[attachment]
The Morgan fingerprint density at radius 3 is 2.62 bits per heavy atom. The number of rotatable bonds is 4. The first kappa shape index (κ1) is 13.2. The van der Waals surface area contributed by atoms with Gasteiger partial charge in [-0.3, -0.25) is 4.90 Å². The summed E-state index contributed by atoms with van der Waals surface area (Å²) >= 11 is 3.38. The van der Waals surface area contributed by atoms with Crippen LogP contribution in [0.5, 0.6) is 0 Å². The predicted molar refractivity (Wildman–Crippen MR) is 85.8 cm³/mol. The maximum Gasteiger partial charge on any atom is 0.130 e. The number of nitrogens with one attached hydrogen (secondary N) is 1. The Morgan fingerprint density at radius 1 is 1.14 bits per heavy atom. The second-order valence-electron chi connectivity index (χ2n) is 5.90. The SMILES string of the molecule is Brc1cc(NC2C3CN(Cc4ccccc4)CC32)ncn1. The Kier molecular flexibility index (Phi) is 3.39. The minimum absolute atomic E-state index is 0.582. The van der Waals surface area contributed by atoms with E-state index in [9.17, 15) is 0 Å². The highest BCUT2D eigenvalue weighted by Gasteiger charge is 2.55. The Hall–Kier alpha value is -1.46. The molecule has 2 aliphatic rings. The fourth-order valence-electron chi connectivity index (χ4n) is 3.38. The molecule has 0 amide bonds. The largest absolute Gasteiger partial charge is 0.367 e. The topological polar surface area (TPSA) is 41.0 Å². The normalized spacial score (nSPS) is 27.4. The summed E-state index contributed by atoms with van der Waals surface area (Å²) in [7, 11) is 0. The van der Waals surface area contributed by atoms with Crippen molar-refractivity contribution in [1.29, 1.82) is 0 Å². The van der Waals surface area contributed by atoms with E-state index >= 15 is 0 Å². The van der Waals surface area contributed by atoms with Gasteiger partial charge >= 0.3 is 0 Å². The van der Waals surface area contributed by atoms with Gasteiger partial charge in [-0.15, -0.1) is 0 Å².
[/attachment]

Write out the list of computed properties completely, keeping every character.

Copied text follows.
The Morgan fingerprint density at radius 3 is 2.62 bits per heavy atom. The number of rotatable bonds is 4. The first kappa shape index (κ1) is 13.2. The van der Waals surface area contributed by atoms with Gasteiger partial charge in [-0.3, -0.25) is 4.90 Å². The summed E-state index contributed by atoms with van der Waals surface area (Å²) >= 11 is 3.38. The van der Waals surface area contributed by atoms with Crippen LogP contribution in [0.5, 0.6) is 0 Å². The predicted molar refractivity (Wildman–Crippen MR) is 85.8 cm³/mol. The maximum Gasteiger partial charge on any atom is 0.130 e. The number of nitrogens with one attached hydrogen (secondary N) is 1. The Morgan fingerprint density at radius 1 is 1.14 bits per heavy atom. The second-order valence-electron chi connectivity index (χ2n) is 5.90. The SMILES string of the molecule is Brc1cc(NC2C3CN(Cc4ccccc4)CC32)ncn1. The Kier molecular flexibility index (Phi) is 3.39. The minimum absolute atomic E-state index is 0.582. The van der Waals surface area contributed by atoms with E-state index in [9.17, 15) is 0 Å². The highest BCUT2D eigenvalue weighted by Gasteiger charge is 2.55. The Hall–Kier alpha value is -1.46. The molecule has 2 aliphatic rings. The fourth-order valence-electron chi connectivity index (χ4n) is 3.38. The molecule has 0 amide bonds. The largest absolute Gasteiger partial charge is 0.367 e. The topological polar surface area (TPSA) is 41.0 Å². The normalized spacial score (nSPS) is 27.4. The summed E-state index contributed by atoms with van der Waals surface area (Å²) in [7, 11) is 0. The van der Waals surface area contributed by atoms with Crippen molar-refractivity contribution in [1.29, 1.82) is 0 Å². The van der Waals surface area contributed by atoms with E-state index >= 15 is 0 Å². The van der Waals surface area contributed by atoms with Gasteiger partial charge >= 0.3 is 0 Å². The van der Waals surface area contributed by atoms with Gasteiger partial charge in [-0.15, -0.1) is 0 Å².